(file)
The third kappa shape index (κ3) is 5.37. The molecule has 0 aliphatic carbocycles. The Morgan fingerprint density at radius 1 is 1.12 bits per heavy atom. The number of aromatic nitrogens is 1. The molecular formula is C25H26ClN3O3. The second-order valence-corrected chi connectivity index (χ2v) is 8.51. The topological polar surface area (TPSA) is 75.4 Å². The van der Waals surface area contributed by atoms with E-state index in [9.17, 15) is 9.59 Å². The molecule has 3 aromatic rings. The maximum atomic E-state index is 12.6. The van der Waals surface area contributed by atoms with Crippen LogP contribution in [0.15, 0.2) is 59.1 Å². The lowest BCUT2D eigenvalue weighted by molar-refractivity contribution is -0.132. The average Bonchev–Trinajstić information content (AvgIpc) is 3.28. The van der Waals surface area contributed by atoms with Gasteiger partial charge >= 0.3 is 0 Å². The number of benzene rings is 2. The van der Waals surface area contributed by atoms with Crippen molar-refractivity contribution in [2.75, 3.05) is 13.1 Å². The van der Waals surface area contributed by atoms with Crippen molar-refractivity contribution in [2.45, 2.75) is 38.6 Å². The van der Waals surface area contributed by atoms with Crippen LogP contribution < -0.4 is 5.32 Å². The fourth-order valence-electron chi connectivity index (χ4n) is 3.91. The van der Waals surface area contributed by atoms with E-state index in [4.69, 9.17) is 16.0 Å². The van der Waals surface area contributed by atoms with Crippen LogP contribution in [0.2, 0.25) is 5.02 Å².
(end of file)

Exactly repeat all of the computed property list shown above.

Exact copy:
The third kappa shape index (κ3) is 5.37. The molecule has 0 aliphatic carbocycles. The Morgan fingerprint density at radius 1 is 1.12 bits per heavy atom. The number of aromatic nitrogens is 1. The molecular formula is C25H26ClN3O3. The second-order valence-corrected chi connectivity index (χ2v) is 8.51. The topological polar surface area (TPSA) is 75.4 Å². The van der Waals surface area contributed by atoms with E-state index in [9.17, 15) is 9.59 Å². The molecule has 3 aromatic rings. The maximum atomic E-state index is 12.6. The van der Waals surface area contributed by atoms with Crippen LogP contribution in [0.15, 0.2) is 59.1 Å². The lowest BCUT2D eigenvalue weighted by molar-refractivity contribution is -0.132. The average Bonchev–Trinajstić information content (AvgIpc) is 3.28. The van der Waals surface area contributed by atoms with Gasteiger partial charge >= 0.3 is 0 Å². The number of benzene rings is 2. The van der Waals surface area contributed by atoms with Crippen molar-refractivity contribution in [2.75, 3.05) is 13.1 Å². The van der Waals surface area contributed by atoms with Crippen molar-refractivity contribution in [2.45, 2.75) is 38.6 Å². The van der Waals surface area contributed by atoms with Crippen LogP contribution < -0.4 is 5.32 Å². The fourth-order valence-electron chi connectivity index (χ4n) is 3.91. The van der Waals surface area contributed by atoms with E-state index in [4.69, 9.17) is 16.0 Å². The van der Waals surface area contributed by atoms with Crippen LogP contribution in [0.2, 0.25) is 5.02 Å².